Food Truck Flix

Fridays and Saturdays, 7:00 p.m., $25 per car 

Focus Church and Frontier RTP, Raleigh

It’s a little after 5:00 p.m. on a hot day in late June. Gus Megaloudis, the owner of Gussy’s Greek Street Food Truck, is sweating but serene. He’s gazing over a small, dedicated troop of food truck owners and friends who are scattering hundreds of orange traffic cones through a parking lot at the Frontier complex in Research Triangle Park. As they turn acres of broiling asphalt into a checkerboard of parking spaces, technicians unroll and slowly inflate what at first looks like a giant goth bounce house but turns out to be a four-story screen. 

After hours of work, the result is Food Truck Flix. The new outdoor film series and food truck rodeo series is ongoing through August, every Friday and Saturday night at 7:00 p.m., at either Frontier or Raleigh’s Focus Church. The cost is $25 per car, with those profits going to social justice causes.   

“I figured I couldn’t do it by myself,” Megaloudis says of the plan, which he came up with to help shore up the region’s food truck community during its most challenging year, benefit worthy nonprofits like Emancipate NC, and give locals a rare commodity—a fun, fairly safe night out. 

But in this intriguing variation on the venerable institution of the drive-in, patrons get their munchies and drinks from local food trucks instead of a generic concession stand. They maintain social distance by ordering from the Street Food Finder mobile app while staying in (or sometimes, on) vehicles separated by empty spaces. Masked carhops deliver their orders.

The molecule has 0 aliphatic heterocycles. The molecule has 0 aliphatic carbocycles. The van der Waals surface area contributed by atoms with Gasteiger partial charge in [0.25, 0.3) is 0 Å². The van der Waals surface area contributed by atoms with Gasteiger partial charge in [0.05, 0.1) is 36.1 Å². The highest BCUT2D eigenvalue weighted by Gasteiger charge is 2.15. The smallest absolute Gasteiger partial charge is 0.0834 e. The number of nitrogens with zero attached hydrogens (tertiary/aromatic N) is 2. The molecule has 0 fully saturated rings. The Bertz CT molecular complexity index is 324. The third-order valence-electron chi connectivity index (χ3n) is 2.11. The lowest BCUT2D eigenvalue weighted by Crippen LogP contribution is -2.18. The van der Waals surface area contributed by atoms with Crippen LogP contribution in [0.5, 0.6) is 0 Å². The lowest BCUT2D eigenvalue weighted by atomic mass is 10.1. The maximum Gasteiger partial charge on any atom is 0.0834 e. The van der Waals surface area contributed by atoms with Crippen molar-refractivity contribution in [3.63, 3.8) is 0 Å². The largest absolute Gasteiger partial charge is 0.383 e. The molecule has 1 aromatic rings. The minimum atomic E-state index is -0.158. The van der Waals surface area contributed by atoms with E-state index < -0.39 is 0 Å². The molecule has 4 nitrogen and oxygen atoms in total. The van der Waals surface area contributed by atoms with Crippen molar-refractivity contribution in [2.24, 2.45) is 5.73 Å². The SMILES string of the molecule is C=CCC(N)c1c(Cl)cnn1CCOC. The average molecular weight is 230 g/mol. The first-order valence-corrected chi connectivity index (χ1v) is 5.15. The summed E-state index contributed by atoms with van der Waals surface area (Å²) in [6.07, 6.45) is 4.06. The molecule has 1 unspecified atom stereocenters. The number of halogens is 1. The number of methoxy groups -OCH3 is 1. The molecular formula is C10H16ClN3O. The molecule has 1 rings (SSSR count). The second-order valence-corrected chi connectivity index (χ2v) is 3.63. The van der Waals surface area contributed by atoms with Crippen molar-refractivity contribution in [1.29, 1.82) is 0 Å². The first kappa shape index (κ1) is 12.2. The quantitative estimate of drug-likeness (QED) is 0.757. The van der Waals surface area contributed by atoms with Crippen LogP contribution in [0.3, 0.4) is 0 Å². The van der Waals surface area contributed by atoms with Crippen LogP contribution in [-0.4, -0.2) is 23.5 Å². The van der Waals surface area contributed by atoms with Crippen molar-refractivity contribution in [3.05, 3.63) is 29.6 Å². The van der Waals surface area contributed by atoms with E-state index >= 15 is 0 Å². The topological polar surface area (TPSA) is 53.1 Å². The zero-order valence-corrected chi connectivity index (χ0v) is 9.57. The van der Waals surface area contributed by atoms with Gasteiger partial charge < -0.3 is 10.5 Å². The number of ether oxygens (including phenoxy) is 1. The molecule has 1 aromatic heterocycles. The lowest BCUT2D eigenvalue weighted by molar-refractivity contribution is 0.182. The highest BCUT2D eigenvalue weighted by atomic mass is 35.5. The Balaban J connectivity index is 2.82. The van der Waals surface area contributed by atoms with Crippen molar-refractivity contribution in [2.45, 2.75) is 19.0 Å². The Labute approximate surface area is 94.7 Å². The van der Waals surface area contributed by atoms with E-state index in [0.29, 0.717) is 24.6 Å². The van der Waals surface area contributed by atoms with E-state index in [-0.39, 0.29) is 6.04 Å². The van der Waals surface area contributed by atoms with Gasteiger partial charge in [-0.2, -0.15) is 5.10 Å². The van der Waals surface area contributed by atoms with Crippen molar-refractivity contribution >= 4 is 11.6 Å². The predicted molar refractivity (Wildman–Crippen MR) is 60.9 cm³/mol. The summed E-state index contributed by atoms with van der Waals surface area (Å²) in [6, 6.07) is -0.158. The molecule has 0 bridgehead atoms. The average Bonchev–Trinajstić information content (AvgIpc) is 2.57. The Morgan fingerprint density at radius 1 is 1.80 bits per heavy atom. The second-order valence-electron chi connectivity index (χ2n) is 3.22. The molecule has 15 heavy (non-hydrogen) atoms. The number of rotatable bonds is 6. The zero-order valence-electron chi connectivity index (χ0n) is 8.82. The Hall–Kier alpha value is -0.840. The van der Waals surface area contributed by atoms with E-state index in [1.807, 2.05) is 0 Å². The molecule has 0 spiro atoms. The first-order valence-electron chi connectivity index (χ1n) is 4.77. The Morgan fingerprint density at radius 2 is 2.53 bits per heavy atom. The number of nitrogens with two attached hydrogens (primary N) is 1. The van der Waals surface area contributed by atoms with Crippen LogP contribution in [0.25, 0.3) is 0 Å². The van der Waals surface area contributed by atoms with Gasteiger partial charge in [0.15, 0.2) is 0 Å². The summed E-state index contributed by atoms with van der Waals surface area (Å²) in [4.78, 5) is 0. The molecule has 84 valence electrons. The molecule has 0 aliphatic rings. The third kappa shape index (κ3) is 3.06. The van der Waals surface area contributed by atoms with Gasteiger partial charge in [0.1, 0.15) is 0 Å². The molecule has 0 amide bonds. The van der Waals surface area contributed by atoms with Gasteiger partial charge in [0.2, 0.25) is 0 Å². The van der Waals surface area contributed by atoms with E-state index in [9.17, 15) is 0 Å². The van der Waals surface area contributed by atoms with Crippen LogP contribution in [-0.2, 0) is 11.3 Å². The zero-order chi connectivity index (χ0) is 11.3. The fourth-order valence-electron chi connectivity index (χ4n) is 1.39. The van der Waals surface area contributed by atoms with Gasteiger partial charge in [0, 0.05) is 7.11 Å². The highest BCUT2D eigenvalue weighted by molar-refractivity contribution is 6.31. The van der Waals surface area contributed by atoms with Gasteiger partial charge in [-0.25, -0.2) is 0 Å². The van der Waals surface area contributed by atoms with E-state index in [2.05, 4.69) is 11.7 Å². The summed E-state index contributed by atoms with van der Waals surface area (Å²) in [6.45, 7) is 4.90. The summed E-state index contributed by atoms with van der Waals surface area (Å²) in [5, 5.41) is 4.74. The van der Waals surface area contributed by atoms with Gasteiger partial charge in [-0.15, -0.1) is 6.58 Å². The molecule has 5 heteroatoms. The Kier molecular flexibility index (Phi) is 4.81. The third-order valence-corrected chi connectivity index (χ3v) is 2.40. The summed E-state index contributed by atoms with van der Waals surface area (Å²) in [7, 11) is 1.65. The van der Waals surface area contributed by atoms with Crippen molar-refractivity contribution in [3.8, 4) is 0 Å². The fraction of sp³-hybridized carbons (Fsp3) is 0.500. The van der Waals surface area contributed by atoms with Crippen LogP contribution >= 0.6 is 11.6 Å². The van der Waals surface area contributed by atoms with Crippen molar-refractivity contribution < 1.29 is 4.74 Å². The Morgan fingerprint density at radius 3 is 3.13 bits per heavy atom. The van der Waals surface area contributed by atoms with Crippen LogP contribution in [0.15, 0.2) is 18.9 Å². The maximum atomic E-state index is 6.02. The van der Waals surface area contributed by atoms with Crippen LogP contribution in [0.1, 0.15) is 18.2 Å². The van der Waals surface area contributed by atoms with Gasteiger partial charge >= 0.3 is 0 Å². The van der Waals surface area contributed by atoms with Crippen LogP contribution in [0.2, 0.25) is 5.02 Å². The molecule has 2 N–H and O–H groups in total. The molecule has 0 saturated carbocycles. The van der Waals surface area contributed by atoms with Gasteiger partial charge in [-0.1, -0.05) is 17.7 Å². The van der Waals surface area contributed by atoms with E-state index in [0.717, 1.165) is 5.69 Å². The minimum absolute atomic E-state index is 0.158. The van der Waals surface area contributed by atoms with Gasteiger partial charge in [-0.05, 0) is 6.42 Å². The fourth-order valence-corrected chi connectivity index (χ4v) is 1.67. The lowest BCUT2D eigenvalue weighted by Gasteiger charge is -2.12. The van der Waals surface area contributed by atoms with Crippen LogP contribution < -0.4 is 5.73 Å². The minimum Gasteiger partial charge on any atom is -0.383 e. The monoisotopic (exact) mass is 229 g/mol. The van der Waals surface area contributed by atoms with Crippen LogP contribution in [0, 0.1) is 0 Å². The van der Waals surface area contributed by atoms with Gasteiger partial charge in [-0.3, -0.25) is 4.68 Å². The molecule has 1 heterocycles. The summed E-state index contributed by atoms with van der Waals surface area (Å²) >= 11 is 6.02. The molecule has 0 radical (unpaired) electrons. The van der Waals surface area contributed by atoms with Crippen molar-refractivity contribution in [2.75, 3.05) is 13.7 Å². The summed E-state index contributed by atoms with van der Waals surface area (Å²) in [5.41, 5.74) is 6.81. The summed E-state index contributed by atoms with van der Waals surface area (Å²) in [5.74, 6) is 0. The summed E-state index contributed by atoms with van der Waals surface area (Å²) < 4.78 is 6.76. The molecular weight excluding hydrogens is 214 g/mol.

Drive-in theaters have been driven almost to extinction, but they’ve made an improbable comeback in North Carolina during the summer of COVID-19. Long-established venues like Raleigh Road Outdoor Theatre in Henderson are now running seven days a week, and new pop-up sites have opened over the last month in Charlotte, Fayetteville, and Wilmington, along with two in Winston-Salem. 

Megaloudis drew in the owners of Chick-N-Que, Chirba Chirba, Bulkogi, and Pie Pushers, and together, they’ve sold out every screening since they began in late June. Following the likes of Independence Day and Coco, this weekend brings Hidden Figures on Friday and The Sandlot on Saturday, both at Focus Church.  

At a screening of Grease Friday night, Ashley Serrone and her friends presided over an array of posh pillows, chairs, and coolers in the bed of the pickup truck they rented to tailgate the event in style. 

“It’s a good throwback,” she says. 

In other cars, Tracey Price misses the clip-on squawk boxes from the old days, while Kim Manturuk pines for the dancing snacks once featured in cheesy pre-show ads. Still, a buzz of anticipation fills the lot as the sun goes down and a cultural relic from the 1950s brings people together again in a time when that’s hard to do. 

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